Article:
@cam This is one reason I’m sometimes tempted to break the fudge quality ladder from the fudge results ladder, so I can say “I’m a superb craftsman, but this was a sub-par effort for me” rather than a superb craftsman getting a great result (in both cases, rolling -1). Keeps the emphasis on the Superb.
I’m not sure how one can talk about the subject when divorced from specific RPG systems.
D&D 4e DCs scale because D&D 4e is about challenge. You don’t roll for “drama”; you roll to attempt tasks, and those tasks keep pace with the PCs level so that the game is consistently challenging for the players.
In DitV, you roll when there is conflict, hence the “Roll the dice or say yes” axiom that it spawned.
In Serenity (and HERO, and GURPS, etc), you roll a) when there’s combat, and 2) when the GM thinks it’d be “dramatic”.
Ergo, I kind of think the RPG in use will determine the answer to this question, much less whether it even needs to be asked in the first place. If it demands to be asked, but has no clear answer, then the game design effort has failed.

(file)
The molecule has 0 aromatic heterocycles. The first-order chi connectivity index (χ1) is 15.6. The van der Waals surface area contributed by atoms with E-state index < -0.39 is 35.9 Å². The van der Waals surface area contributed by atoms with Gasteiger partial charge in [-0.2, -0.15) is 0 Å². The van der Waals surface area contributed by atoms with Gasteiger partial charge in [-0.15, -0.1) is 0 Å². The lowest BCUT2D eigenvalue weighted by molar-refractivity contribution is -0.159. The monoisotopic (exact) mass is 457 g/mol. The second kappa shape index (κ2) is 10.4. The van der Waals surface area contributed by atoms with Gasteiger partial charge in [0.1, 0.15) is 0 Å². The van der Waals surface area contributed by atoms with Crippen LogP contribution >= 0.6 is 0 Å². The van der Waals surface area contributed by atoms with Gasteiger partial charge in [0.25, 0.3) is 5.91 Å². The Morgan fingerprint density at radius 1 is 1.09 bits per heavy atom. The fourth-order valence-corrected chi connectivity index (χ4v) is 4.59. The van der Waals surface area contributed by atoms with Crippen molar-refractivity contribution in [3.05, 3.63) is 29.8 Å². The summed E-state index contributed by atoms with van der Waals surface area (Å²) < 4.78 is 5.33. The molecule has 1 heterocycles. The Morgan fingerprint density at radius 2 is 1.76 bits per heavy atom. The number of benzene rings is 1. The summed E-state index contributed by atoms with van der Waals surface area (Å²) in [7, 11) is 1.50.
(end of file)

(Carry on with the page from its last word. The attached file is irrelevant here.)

@buzz The interesting thing is that I would have said 4e was about “excitement”, so it could be we’re just coming at this from very different perspectives.
Curiously, I think the best answer to this sort of traces back to Judd’s post. Yes, dogs says “Say yes or roll the dice” but that leads to the very reasonable question of “When should I say yes?”
Move onto the more generic systems (Gurps, HERO, Cortex, nWoD and so on) and “dramatic” is usually poorly defined at best. Sure, combat is always a known quantity, but that’s always been its own little box.
But is that bad design? I don’t think so. Knowing when to call for a roll is a skill like engaging your players or describing things clearly and well. You can do it well or badly, and the game will lumber along either way.
To disagree again, I think in many games, the table is a far better determinant of when to roll than the system, at least in the case of most mainstream games. They tend to have a much broader range of correct ways to play them. I’m fully aware that there’s a school of thought that considers that a flaw in their design, but I don’t subscribe to it. 🙂